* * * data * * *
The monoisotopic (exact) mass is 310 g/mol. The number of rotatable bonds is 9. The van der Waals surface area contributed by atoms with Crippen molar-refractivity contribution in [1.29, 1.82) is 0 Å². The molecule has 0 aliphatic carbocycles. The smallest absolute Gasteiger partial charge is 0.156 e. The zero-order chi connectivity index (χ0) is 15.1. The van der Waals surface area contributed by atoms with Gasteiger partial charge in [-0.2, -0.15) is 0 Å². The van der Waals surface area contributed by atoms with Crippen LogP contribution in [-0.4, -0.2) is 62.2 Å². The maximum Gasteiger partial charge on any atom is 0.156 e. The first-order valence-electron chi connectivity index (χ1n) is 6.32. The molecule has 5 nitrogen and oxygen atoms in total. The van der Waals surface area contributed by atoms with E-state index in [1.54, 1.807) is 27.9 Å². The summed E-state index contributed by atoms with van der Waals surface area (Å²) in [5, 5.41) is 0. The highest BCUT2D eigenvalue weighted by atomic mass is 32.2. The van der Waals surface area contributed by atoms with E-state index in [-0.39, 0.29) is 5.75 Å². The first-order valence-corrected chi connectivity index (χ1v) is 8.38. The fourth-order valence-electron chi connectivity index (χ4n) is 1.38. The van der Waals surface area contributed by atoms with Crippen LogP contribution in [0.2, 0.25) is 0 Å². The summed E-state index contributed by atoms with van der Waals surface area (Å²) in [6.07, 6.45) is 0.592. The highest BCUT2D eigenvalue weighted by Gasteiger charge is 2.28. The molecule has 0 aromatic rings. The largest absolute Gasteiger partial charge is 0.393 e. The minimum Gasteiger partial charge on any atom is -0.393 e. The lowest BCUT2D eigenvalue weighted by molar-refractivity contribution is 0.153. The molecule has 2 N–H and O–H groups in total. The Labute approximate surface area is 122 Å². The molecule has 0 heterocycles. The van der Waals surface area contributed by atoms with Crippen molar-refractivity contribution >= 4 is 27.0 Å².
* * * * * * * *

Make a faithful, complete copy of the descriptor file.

The monoisotopic (exact) mass is 310 g/mol. The number of rotatable bonds is 9. The van der Waals surface area contributed by atoms with Crippen molar-refractivity contribution in [1.29, 1.82) is 0 Å². The molecule has 0 aliphatic carbocycles. The smallest absolute Gasteiger partial charge is 0.156 e. The zero-order chi connectivity index (χ0) is 15.1. The van der Waals surface area contributed by atoms with Gasteiger partial charge in [-0.2, -0.15) is 0 Å². The van der Waals surface area contributed by atoms with Crippen LogP contribution in [-0.4, -0.2) is 62.2 Å². The maximum Gasteiger partial charge on any atom is 0.156 e. The first-order valence-electron chi connectivity index (χ1n) is 6.32. The molecule has 5 nitrogen and oxygen atoms in total. The van der Waals surface area contributed by atoms with E-state index in [1.54, 1.807) is 27.9 Å². The summed E-state index contributed by atoms with van der Waals surface area (Å²) in [5, 5.41) is 0. The highest BCUT2D eigenvalue weighted by atomic mass is 32.2. The van der Waals surface area contributed by atoms with E-state index in [-0.39, 0.29) is 5.75 Å². The first-order valence-corrected chi connectivity index (χ1v) is 8.38. The fourth-order valence-electron chi connectivity index (χ4n) is 1.38. The van der Waals surface area contributed by atoms with Crippen LogP contribution in [0.2, 0.25) is 0 Å². The summed E-state index contributed by atoms with van der Waals surface area (Å²) in [6.07, 6.45) is 0.592. The highest BCUT2D eigenvalue weighted by Gasteiger charge is 2.28. The molecule has 0 aromatic rings. The largest absolute Gasteiger partial charge is 0.393 e. The minimum Gasteiger partial charge on any atom is -0.393 e. The lowest BCUT2D eigenvalue weighted by molar-refractivity contribution is 0.153. The molecule has 2 N–H and O–H groups in total. The Labute approximate surface area is 122 Å². The molecule has 0 heterocycles. The van der Waals surface area contributed by atoms with Crippen molar-refractivity contribution >= 4 is 27.0 Å².